Yes, you read that right. Thanks to new research by engineer Seokheun Choi at Binghampton University, one man’s trash will now be another man’s renewable resource. The new technology is comprised of an inexpensive, foldable paper battery powered by a single drop of bacteria-containing liquid. It is roughly the size of a matchbook and lends its design to the Japanese art of paper folding, or origami. In addition to being small and chic, this new battery will cost a whopping total of only five cents to make.
The basic principle behind the innovative new power source lies in microbial respiration, the process by which bacteria turn nutrients into energy. Take your average cup of dirty water for example. According to Choi, “any type of organic material can be the source of bacteria for the bacterial metabolism”, and dirty water is teeming with organic matter. Enough matter, in fact, that a single drop can generate enough power to run a paper-based biosensor, an instrument commonly used by healthcare workers in developing countries to identify diseases. Aside from the dirty drop of water, the only other materials needed for this powerful little bacterium battery are paper, nickel, carbon and wax – all non-harmful materials which can be found in ready abundance almost anywhere. In addition to costing only five cents to make, the entire battery is biodegradable and totally harmless to the environment; unlike typical batteries which can potentially leak toxic, harmful chemicals when not disposed of properly. Plus, Choi adds, “We don’t need external pumps or syringes because paper can suck up a solution using capillary force”.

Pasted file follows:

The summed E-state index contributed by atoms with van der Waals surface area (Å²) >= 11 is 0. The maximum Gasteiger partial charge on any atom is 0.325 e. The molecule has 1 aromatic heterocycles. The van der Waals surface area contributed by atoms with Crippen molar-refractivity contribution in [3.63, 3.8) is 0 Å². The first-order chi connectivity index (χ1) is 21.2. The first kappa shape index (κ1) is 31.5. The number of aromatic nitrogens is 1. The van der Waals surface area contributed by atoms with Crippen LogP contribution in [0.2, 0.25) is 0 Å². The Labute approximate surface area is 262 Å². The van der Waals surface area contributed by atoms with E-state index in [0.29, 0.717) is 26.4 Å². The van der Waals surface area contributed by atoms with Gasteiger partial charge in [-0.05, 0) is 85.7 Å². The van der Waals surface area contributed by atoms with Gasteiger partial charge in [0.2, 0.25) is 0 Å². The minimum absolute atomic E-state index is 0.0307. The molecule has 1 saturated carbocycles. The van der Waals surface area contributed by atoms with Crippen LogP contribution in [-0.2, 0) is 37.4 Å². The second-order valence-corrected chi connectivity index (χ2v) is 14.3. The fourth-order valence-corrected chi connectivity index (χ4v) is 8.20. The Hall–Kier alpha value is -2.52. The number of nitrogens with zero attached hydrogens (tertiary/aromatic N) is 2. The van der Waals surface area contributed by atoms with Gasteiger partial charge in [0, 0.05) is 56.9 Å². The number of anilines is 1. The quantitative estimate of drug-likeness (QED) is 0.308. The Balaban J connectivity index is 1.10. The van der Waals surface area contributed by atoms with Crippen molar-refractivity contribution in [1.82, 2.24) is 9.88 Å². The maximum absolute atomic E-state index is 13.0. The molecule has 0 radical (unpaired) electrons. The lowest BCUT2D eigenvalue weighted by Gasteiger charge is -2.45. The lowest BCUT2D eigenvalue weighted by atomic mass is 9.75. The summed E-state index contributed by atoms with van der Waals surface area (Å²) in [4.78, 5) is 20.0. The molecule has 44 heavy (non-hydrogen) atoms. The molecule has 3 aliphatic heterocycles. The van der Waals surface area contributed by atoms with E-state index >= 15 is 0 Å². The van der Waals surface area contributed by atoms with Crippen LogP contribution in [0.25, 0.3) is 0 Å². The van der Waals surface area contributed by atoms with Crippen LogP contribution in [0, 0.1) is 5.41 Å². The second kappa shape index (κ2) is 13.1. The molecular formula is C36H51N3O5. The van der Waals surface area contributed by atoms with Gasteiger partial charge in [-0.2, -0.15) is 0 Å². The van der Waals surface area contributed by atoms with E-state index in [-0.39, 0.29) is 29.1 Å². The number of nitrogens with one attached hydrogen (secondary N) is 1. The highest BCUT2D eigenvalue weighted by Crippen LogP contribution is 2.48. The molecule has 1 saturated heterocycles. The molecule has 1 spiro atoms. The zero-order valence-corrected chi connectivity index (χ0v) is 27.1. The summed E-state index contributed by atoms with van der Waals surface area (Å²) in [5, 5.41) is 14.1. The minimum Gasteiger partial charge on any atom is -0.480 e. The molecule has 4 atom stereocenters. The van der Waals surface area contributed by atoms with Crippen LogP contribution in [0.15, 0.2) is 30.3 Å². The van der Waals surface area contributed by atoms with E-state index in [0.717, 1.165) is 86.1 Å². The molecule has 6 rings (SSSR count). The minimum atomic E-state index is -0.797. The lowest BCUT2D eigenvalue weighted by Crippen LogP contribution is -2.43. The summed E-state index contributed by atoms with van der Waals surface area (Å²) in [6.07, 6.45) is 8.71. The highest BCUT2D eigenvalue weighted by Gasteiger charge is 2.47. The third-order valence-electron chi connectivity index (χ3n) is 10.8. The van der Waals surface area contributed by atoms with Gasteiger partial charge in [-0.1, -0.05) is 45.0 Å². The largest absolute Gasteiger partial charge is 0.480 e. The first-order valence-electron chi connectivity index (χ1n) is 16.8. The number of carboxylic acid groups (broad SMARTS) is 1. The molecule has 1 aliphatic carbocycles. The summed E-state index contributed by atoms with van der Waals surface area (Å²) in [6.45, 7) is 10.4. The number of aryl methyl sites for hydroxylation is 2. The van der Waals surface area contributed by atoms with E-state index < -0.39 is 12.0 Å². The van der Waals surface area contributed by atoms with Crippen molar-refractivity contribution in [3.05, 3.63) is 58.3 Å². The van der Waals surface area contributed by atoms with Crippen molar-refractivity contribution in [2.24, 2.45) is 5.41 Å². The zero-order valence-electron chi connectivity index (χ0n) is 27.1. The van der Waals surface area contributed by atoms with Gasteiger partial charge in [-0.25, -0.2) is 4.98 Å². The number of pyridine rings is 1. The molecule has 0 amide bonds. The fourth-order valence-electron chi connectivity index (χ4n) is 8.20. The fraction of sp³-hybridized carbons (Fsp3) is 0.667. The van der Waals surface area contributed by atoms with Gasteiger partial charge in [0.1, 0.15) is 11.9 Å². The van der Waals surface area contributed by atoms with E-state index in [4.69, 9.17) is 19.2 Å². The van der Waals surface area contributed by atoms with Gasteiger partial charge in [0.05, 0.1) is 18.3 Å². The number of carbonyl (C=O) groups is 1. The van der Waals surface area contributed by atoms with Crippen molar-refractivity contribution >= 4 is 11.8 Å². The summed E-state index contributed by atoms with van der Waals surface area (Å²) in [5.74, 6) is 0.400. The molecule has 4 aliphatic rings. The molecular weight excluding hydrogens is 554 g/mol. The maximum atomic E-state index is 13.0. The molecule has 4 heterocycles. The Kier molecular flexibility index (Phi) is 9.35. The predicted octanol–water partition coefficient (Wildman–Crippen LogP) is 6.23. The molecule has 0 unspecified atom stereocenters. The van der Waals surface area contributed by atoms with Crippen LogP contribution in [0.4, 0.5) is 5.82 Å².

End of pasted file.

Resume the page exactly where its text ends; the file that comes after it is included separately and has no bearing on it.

The initial goal of Choi’s research was to develop technology that allowed paper-based biosensors to power themselves. This is especially crucial to individuals working in remote areas with limited access to resources, and could end up being a key part of creating diagnostic tools for disease control and prevention in developing worlds. The US National Science Foundation has already made note of Choi’s achievements and just gave him a three-year grant of $300,000 to continue his work in the area. Meaning soon, this little five cent origami battery could provide cheap and reliable diagnoses to areas that previously could not afford or access the technology. For more on this amazing little invention, you can read the full study in the July issue of the journal Nano Energy.
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